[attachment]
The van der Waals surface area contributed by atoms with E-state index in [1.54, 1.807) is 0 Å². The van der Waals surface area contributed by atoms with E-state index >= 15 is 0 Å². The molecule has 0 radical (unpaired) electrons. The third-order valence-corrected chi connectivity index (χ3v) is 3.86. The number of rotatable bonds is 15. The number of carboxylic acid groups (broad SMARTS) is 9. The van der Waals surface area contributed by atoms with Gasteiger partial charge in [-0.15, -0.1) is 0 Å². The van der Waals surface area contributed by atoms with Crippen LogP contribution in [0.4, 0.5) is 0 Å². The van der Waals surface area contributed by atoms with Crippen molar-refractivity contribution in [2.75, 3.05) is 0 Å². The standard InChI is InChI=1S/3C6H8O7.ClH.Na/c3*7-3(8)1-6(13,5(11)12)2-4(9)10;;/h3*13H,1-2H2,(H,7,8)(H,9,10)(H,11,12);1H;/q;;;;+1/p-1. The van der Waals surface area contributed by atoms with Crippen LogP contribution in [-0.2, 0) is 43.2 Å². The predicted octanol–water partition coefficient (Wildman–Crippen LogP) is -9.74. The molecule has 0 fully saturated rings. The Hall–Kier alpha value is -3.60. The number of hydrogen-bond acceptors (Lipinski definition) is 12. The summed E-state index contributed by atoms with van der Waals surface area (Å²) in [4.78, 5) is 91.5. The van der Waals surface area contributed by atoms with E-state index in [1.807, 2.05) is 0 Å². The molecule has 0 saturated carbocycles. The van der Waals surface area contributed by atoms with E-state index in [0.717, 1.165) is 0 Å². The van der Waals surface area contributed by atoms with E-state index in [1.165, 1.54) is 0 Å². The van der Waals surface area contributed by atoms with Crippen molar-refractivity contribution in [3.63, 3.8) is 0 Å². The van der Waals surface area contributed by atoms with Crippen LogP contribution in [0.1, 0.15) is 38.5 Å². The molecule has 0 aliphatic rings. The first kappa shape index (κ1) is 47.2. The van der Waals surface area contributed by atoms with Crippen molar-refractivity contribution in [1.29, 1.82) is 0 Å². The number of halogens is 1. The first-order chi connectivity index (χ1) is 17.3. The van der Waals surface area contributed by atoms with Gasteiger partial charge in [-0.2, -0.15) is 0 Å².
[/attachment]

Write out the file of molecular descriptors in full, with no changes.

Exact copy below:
The van der Waals surface area contributed by atoms with E-state index in [1.54, 1.807) is 0 Å². The van der Waals surface area contributed by atoms with E-state index >= 15 is 0 Å². The molecule has 0 radical (unpaired) electrons. The third-order valence-corrected chi connectivity index (χ3v) is 3.86. The number of rotatable bonds is 15. The number of carboxylic acid groups (broad SMARTS) is 9. The van der Waals surface area contributed by atoms with Gasteiger partial charge in [-0.15, -0.1) is 0 Å². The van der Waals surface area contributed by atoms with Crippen LogP contribution in [0.4, 0.5) is 0 Å². The van der Waals surface area contributed by atoms with Crippen molar-refractivity contribution in [2.75, 3.05) is 0 Å². The standard InChI is InChI=1S/3C6H8O7.ClH.Na/c3*7-3(8)1-6(13,5(11)12)2-4(9)10;;/h3*13H,1-2H2,(H,7,8)(H,9,10)(H,11,12);1H;/q;;;;+1/p-1. The van der Waals surface area contributed by atoms with Crippen LogP contribution in [-0.2, 0) is 43.2 Å². The predicted octanol–water partition coefficient (Wildman–Crippen LogP) is -9.74. The molecule has 0 fully saturated rings. The Hall–Kier alpha value is -3.60. The number of hydrogen-bond acceptors (Lipinski definition) is 12. The summed E-state index contributed by atoms with van der Waals surface area (Å²) in [4.78, 5) is 91.5. The van der Waals surface area contributed by atoms with E-state index in [1.807, 2.05) is 0 Å². The molecule has 0 saturated carbocycles. The van der Waals surface area contributed by atoms with E-state index in [0.717, 1.165) is 0 Å². The van der Waals surface area contributed by atoms with E-state index in [1.165, 1.54) is 0 Å². The van der Waals surface area contributed by atoms with Crippen molar-refractivity contribution in [3.63, 3.8) is 0 Å². The van der Waals surface area contributed by atoms with Crippen LogP contribution in [0.1, 0.15) is 38.5 Å². The molecule has 0 aliphatic rings. The first kappa shape index (κ1) is 47.2. The van der Waals surface area contributed by atoms with Crippen molar-refractivity contribution in [1.29, 1.82) is 0 Å². The number of halogens is 1. The first-order chi connectivity index (χ1) is 17.3. The van der Waals surface area contributed by atoms with Gasteiger partial charge in [-0.2, -0.15) is 0 Å².